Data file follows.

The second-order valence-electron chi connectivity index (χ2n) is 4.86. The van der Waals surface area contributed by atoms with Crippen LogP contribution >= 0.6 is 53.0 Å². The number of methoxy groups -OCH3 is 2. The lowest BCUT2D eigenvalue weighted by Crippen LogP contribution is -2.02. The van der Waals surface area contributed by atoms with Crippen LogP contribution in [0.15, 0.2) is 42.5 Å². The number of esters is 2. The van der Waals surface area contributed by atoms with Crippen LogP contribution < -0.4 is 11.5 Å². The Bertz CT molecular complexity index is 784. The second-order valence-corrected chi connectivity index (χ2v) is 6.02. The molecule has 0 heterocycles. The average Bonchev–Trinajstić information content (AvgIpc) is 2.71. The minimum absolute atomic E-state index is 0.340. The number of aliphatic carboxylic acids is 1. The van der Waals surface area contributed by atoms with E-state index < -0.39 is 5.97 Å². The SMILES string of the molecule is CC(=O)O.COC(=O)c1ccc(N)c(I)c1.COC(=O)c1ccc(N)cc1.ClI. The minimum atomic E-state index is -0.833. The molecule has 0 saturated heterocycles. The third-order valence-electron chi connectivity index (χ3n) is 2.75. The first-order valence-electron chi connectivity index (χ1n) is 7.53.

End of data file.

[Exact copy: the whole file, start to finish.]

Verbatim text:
The second-order valence-electron chi connectivity index (χ2n) is 4.86. The van der Waals surface area contributed by atoms with Crippen LogP contribution >= 0.6 is 53.0 Å². The number of methoxy groups -OCH3 is 2. The lowest BCUT2D eigenvalue weighted by Crippen LogP contribution is -2.02. The van der Waals surface area contributed by atoms with Crippen LogP contribution in [0.15, 0.2) is 42.5 Å². The number of esters is 2. The van der Waals surface area contributed by atoms with Crippen LogP contribution < -0.4 is 11.5 Å². The Bertz CT molecular complexity index is 784. The second-order valence-corrected chi connectivity index (χ2v) is 6.02. The molecule has 0 heterocycles. The average Bonchev–Trinajstić information content (AvgIpc) is 2.71. The minimum absolute atomic E-state index is 0.340. The number of aliphatic carboxylic acids is 1. The van der Waals surface area contributed by atoms with E-state index < -0.39 is 5.97 Å². The SMILES string of the molecule is CC(=O)O.COC(=O)c1ccc(N)c(I)c1.COC(=O)c1ccc(N)cc1.ClI. The minimum atomic E-state index is -0.833. The molecule has 0 saturated heterocycles. The third-order valence-electron chi connectivity index (χ3n) is 2.75. The first-order valence-electron chi connectivity index (χ1n) is 7.53.